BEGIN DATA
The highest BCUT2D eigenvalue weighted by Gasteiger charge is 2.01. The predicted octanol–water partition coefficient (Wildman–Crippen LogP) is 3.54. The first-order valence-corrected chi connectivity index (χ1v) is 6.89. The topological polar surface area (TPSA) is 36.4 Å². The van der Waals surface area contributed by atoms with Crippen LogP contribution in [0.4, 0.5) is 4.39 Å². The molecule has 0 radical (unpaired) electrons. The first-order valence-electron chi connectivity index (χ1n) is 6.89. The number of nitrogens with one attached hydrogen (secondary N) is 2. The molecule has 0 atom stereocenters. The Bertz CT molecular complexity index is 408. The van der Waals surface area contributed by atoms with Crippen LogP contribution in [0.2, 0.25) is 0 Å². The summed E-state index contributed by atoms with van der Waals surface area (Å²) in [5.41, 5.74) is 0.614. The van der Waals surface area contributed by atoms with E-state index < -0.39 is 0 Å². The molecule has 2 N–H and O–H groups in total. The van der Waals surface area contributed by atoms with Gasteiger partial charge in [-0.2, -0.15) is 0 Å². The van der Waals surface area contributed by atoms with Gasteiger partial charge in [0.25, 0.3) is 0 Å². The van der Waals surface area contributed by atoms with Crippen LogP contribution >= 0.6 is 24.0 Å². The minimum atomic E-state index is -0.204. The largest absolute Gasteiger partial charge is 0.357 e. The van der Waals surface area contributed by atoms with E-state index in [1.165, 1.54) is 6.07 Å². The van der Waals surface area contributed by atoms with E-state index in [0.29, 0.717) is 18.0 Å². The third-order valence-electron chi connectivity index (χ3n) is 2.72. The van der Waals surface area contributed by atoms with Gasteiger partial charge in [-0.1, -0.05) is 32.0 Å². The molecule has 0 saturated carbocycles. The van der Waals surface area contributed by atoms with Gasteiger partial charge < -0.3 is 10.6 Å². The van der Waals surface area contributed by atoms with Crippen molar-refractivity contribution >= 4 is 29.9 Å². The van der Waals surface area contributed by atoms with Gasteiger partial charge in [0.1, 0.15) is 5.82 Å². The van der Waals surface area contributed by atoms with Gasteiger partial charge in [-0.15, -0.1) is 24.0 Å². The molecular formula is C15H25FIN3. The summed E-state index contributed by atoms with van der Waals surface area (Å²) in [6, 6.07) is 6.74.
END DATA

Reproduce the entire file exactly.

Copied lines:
The highest BCUT2D eigenvalue weighted by Gasteiger charge is 2.01. The predicted octanol–water partition coefficient (Wildman–Crippen LogP) is 3.54. The first-order valence-corrected chi connectivity index (χ1v) is 6.89. The topological polar surface area (TPSA) is 36.4 Å². The van der Waals surface area contributed by atoms with Crippen LogP contribution in [0.4, 0.5) is 4.39 Å². The molecule has 0 radical (unpaired) electrons. The first-order valence-electron chi connectivity index (χ1n) is 6.89. The number of nitrogens with one attached hydrogen (secondary N) is 2. The molecule has 0 atom stereocenters. The Bertz CT molecular complexity index is 408. The van der Waals surface area contributed by atoms with Crippen LogP contribution in [0.2, 0.25) is 0 Å². The summed E-state index contributed by atoms with van der Waals surface area (Å²) in [5.41, 5.74) is 0.614. The van der Waals surface area contributed by atoms with E-state index < -0.39 is 0 Å². The molecule has 2 N–H and O–H groups in total. The van der Waals surface area contributed by atoms with Gasteiger partial charge in [-0.2, -0.15) is 0 Å². The van der Waals surface area contributed by atoms with Gasteiger partial charge in [0.25, 0.3) is 0 Å². The van der Waals surface area contributed by atoms with Crippen LogP contribution >= 0.6 is 24.0 Å². The minimum atomic E-state index is -0.204. The largest absolute Gasteiger partial charge is 0.357 e. The van der Waals surface area contributed by atoms with E-state index in [1.165, 1.54) is 6.07 Å². The van der Waals surface area contributed by atoms with E-state index in [0.29, 0.717) is 18.0 Å². The third-order valence-electron chi connectivity index (χ3n) is 2.72. The van der Waals surface area contributed by atoms with Gasteiger partial charge in [-0.1, -0.05) is 32.0 Å². The molecule has 0 saturated carbocycles. The van der Waals surface area contributed by atoms with Gasteiger partial charge < -0.3 is 10.6 Å². The van der Waals surface area contributed by atoms with Crippen molar-refractivity contribution >= 4 is 29.9 Å². The van der Waals surface area contributed by atoms with Gasteiger partial charge in [0.1, 0.15) is 5.82 Å². The van der Waals surface area contributed by atoms with Gasteiger partial charge in [-0.15, -0.1) is 24.0 Å². The molecular formula is C15H25FIN3. The summed E-state index contributed by atoms with van der Waals surface area (Å²) in [6, 6.07) is 6.74.